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Why Somaliland is East Africa’s strongest democracy

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DROP a pin on a map of eastern Africa and chances are it will not land on a healthy democracy. Somalia and South Sudan are failed states. Sudan is a dictatorship, as are the police states of Eritrea, Rwanda and Ethiopia.

President Yoweri Museveni of Uganda has ruled uninterrupted since 1986, and plans to remove a constitutional age limit so he can cling on longer.

Elections in Tanzania have never ousted the Party of the Revolution (and its predecessor), which has governed since independence in 1961. Even Kenya, once the region’s most vibrant and competitive democracy, is struggling. Last month Uhuru Kenyatta was re-elected president with 98% of a preposterously flawed vote. In this context tiny Somaliland stands out.

On November 13th citizens of this internationally unrecognised state will elect a president in what is expected to be its sixth peaceful, competitive and relatively clean vote since 2001. This unparalleled record makes it the strongest democracy in the region. How has this happened?

A peculiar history helps. Somaliland was a British protectorate, before it merged with Italian Somalia in 1960 to form a unified Somalia. It broke away in 1991, and now has a strong sense of national identity.
It was one of the few entities carved up by European colonists that actually made some sense. Somaliland is more socially homogeneous than Somalia or indeed most other African states (and greater homogeneity tends to mean higher levels of trust between citizens).

A decade of war against the regime of Siad Barre in Mogadishu, Somalia’s capital, reduced Somaliland’s two largest cities to rubble, yet produced a flinty patriotic spirit. And the Somali National Movement (SNM), which led the fighting, cultivated an internal culture of democracy. Its leadership changed five times in nine years, and transferred power to a civilian administration within two years of victory.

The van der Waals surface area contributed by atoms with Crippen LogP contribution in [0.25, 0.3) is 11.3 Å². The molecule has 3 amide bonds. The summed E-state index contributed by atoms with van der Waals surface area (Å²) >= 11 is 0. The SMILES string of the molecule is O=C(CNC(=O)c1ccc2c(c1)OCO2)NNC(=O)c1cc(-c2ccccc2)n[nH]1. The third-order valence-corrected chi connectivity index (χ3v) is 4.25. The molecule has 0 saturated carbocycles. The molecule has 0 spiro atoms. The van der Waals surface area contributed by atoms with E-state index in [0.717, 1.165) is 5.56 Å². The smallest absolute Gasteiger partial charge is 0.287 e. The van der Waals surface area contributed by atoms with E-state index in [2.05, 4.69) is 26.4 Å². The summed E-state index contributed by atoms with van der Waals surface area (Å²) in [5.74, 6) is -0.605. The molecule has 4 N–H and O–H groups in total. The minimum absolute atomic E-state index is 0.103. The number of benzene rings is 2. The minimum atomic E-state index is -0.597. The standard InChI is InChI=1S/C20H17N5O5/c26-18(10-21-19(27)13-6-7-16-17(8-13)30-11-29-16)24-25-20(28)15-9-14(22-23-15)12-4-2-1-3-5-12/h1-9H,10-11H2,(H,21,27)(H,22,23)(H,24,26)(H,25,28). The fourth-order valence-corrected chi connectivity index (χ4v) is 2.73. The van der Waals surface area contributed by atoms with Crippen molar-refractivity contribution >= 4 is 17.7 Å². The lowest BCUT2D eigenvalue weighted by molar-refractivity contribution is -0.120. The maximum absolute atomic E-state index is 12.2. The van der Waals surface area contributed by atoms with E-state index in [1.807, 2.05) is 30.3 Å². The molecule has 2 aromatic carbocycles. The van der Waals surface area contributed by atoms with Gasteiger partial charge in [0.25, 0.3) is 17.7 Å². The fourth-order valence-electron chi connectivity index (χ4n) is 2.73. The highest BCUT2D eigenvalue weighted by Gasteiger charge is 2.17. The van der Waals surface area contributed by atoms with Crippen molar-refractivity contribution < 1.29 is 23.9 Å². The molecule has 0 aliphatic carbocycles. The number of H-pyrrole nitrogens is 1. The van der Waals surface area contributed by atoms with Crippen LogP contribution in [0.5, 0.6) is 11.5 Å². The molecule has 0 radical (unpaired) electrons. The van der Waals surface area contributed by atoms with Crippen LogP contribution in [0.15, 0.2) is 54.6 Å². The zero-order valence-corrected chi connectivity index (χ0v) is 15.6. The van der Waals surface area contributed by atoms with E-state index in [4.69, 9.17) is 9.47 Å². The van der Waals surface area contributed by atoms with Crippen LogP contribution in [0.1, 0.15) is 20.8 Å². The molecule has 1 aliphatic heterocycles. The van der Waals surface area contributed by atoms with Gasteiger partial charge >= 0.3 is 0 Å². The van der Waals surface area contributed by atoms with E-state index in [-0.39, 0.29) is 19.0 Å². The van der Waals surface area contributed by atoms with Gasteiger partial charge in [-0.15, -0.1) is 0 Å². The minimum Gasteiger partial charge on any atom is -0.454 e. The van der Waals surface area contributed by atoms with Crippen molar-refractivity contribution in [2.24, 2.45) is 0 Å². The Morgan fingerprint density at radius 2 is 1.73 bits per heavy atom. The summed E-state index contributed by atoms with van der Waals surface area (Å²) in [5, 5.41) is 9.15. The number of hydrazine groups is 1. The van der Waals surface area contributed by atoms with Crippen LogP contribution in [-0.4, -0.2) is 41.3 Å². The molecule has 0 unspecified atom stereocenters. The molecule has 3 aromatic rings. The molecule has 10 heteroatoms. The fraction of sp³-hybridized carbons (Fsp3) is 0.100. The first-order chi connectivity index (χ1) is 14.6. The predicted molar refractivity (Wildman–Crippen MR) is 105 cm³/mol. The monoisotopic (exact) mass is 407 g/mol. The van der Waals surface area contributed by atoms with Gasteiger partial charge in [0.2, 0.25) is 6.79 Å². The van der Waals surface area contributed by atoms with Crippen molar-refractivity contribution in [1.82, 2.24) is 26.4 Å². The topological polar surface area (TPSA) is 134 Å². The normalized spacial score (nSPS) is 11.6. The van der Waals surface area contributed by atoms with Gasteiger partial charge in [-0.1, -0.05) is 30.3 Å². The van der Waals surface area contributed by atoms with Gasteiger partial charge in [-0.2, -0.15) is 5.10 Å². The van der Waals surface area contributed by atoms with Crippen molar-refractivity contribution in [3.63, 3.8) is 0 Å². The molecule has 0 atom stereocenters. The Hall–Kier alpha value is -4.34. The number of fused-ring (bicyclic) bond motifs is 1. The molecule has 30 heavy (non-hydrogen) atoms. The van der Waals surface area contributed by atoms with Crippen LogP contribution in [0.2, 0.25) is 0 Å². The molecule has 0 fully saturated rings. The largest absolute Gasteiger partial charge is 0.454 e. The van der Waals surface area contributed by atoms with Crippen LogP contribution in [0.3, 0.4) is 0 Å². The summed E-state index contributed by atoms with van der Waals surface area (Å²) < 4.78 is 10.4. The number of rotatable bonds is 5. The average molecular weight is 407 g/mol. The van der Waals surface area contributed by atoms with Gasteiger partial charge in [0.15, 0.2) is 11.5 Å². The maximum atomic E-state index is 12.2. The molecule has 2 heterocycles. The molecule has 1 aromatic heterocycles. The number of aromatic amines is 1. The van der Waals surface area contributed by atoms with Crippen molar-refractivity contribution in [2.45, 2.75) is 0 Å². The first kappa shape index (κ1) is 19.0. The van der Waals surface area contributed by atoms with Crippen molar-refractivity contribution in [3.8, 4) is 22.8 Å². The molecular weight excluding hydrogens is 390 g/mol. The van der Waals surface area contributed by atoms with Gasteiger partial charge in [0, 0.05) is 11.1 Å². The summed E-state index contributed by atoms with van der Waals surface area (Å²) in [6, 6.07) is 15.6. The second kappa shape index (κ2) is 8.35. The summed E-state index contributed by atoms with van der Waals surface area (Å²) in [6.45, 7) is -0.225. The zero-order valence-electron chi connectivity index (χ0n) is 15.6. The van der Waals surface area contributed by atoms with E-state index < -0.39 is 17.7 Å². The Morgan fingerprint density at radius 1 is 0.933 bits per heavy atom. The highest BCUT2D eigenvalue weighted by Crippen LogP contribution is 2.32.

But it is the absence of international recognition that may matter most. Muhammad Haji Ibrahim Egal, the president of Somaliland from 1993 to 2002, argued in 1999 that recognition would be dependent on the country’s pursuit of democracy. He proceeded to devise a constitution that was put to a popular referendum in 2001.

For fear of encouraging other separatist movements in the region, the international community, following the African Union, has never obliged. But rather than stunting democracy in Somaliland, this response ensured that democratisation moved from the bottom up.

Donors often impose democratic reforms on African countries as a condition of financial aid. Since unrecognised Somaliland is cut off from most external assistance, the social contract between government and citizens has become unusually strong.

Democracy evolved out of a series of mass public consultations—clan conferences—which endowed it with an unusual degree of legitimacy. The system’s most striking feature is the upper house of clan elders, known as the “Guurti”, which ensures broadly representative government and underpins much of the country’s consensual political culture.

Somaliland’s democracy is by no means spotless. Corruption is endemic, and the media are seldom critical. The influence of the clans has been muted but not eradicated. And elections are repeatedly delayed. The vote on November 13th was overdue by more than two years, and all branches of government have now outlived their mandates.